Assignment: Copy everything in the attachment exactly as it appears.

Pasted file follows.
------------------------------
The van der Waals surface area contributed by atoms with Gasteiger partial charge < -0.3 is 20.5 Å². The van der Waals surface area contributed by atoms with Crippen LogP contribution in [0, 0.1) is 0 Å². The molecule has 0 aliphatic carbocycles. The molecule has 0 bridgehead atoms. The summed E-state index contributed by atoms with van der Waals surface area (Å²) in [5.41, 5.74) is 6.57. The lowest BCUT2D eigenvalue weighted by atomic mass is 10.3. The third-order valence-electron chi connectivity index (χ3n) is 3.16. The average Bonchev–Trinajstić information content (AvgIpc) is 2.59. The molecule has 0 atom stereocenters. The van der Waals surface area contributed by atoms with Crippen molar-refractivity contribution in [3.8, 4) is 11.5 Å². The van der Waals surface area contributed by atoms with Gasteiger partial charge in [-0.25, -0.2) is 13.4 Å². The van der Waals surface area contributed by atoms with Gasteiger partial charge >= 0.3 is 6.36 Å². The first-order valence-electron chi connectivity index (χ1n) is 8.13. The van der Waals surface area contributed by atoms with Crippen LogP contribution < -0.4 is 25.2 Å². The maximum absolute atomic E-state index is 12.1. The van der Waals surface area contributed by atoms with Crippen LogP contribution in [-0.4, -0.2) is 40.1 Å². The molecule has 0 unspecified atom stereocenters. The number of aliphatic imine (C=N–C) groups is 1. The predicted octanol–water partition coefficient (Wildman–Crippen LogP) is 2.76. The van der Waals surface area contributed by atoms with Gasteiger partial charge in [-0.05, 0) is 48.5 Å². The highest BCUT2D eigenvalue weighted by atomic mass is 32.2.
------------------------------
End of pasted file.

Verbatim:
The van der Waals surface area contributed by atoms with Gasteiger partial charge < -0.3 is 20.5 Å². The van der Waals surface area contributed by atoms with Crippen LogP contribution in [0, 0.1) is 0 Å². The molecule has 0 aliphatic carbocycles. The molecule has 0 bridgehead atoms. The summed E-state index contributed by atoms with van der Waals surface area (Å²) in [5.41, 5.74) is 6.57. The lowest BCUT2D eigenvalue weighted by atomic mass is 10.3. The third-order valence-electron chi connectivity index (χ3n) is 3.16. The average Bonchev–Trinajstić information content (AvgIpc) is 2.59. The molecule has 0 atom stereocenters. The van der Waals surface area contributed by atoms with Crippen molar-refractivity contribution in [3.8, 4) is 11.5 Å². The van der Waals surface area contributed by atoms with Gasteiger partial charge in [-0.25, -0.2) is 13.4 Å². The van der Waals surface area contributed by atoms with Gasteiger partial charge >= 0.3 is 6.36 Å². The first-order valence-electron chi connectivity index (χ1n) is 8.13. The van der Waals surface area contributed by atoms with Crippen LogP contribution < -0.4 is 25.2 Å². The maximum absolute atomic E-state index is 12.1. The van der Waals surface area contributed by atoms with Crippen LogP contribution in [-0.4, -0.2) is 40.1 Å². The molecule has 0 unspecified atom stereocenters. The number of aliphatic imine (C=N–C) groups is 1. The predicted octanol–water partition coefficient (Wildman–Crippen LogP) is 2.76. The van der Waals surface area contributed by atoms with Gasteiger partial charge in [-0.05, 0) is 48.5 Å². The highest BCUT2D eigenvalue weighted by atomic mass is 32.2.